Since Apple introduced its Silicon processor last year, Intel has worked tirelessly to demonstrate that its CPUs are not less powerful than those of Apple. Intel has drawn parallels between its CPUs and Apple’s M1 on several occasions, despite the fact that the inside design of Intel’s processors does not match the interior architecture of an Apple M1 processor.
As part of Intel’s Architecture Day, the company demonstrated its Alder Lake series of hybrid CPUs, which will compete with Apple’s Silicon.
Intel has been planning for the release of this chipset series for quite some time. Intel unveiled the new IDM 2.0 approach, as well as new nomenclatures for process nodes and a new line of desktop graphics cards, earlier this year. It is critical that these developments take place for the firm, as some of them are converging to result in the establishment of Alder Lake processors.
The hybrid architecture, which is used by Apple in its Silicon cores and is one of the mainstays of mobile processors, is at the heart of the 12th Generation Core Alder Lake. This architecture includes a mix of both performance and efficiency cores and is at the heart of the 12th Generation Core Alder Lake.
A new Intel 7 technology mode, which is based on the same architecture as the company’s 10nm chipsets, will be used in Alder Lake, making it the first chip to employ the new Intel 7 technology mode. The Alder Lake chipset will have a new x86 performance core, codenamed “Golden Cove,” which will be the successor to the previous “Willow Cove.”
Intel claims that Alder Lake is the most powerful core it has ever created, which implies that it should result in a significant improvement in PC performance. Intel, on the other hand, only compared the Golden Cove core to the Cypress Cove core, which is utilized on the 10nm architecture and is somewhat less powerful than the Willow Cove core.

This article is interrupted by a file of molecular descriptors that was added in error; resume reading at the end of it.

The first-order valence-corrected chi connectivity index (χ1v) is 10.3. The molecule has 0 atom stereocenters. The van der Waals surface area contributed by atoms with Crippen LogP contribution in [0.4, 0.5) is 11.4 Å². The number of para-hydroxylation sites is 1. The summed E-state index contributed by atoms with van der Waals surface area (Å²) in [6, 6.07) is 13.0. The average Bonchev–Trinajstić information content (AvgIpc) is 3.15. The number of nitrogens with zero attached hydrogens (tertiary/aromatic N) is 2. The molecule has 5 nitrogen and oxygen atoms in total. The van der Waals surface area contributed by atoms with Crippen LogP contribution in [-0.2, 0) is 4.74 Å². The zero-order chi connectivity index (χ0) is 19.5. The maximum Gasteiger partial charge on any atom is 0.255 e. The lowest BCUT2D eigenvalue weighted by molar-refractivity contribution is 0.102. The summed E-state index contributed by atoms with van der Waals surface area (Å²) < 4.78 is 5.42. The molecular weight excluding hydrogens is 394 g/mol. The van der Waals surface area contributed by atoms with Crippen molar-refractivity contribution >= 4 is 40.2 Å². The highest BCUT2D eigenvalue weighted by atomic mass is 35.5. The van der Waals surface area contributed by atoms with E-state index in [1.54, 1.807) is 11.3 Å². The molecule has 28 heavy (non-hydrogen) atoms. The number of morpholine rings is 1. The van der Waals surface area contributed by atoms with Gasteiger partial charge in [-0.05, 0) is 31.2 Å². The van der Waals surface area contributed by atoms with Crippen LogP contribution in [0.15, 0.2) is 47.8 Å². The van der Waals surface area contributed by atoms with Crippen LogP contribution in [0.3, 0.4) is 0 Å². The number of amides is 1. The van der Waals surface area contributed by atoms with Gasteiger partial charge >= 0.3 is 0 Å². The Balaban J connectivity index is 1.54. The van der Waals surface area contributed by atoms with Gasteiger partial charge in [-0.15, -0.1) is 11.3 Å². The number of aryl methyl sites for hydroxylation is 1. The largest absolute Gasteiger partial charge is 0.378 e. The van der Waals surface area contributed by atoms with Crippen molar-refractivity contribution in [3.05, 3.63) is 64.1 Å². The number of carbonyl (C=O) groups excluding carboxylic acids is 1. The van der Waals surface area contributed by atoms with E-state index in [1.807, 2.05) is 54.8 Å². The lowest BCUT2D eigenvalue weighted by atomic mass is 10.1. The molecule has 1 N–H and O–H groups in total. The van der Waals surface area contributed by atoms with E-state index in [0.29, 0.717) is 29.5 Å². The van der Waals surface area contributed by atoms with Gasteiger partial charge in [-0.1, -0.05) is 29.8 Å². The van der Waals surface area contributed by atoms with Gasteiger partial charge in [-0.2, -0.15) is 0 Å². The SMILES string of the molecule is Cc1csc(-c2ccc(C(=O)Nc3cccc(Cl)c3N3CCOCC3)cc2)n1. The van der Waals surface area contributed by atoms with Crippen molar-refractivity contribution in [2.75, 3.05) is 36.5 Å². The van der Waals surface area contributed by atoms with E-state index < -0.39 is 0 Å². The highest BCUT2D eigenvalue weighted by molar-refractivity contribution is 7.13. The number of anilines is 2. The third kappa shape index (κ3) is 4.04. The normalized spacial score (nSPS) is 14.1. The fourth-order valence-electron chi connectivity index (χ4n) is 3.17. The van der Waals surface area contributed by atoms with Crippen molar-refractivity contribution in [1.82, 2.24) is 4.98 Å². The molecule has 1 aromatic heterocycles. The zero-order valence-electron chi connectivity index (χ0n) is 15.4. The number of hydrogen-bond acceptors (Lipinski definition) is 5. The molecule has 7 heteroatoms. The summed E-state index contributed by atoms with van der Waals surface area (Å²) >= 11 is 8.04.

Intel CPUs have always had a performance core, but this year the firm is adding an efficiency score for the first time in the industry. Codenamed “Gracemont,” the x86 efficiency core is expected to be the most energy-efficient x86 CPU core in the world, according to Intel.
When it comes to single-threaded applications, one of the efficient cores in Alder Lake may deliver 40 percent greater performance at the same power consumption as a Skylake core, according to Intel. These cores will operate at a low voltage and will be capable of handling basic tasks.
Efficiency cores have been present in Intel’s Atom CPUs for some time now, and they are designed to handle light activities that require less power. The performance cores have been present in Intel’s strong Core processors for some time, and they are responsible for handling resource-intensive applications.
Intel intends to move forward with its chipsets in a hybrid fashion, aiming to compete with Apple Silicon, which also employs a combination of performance and efficiency cores in its current MacBook Pro and MacBook Air models, among other things. The Alder Lake chipsets, which will be the first in a series of hybrid chipsets, will be released this autumn and will be the first in the series.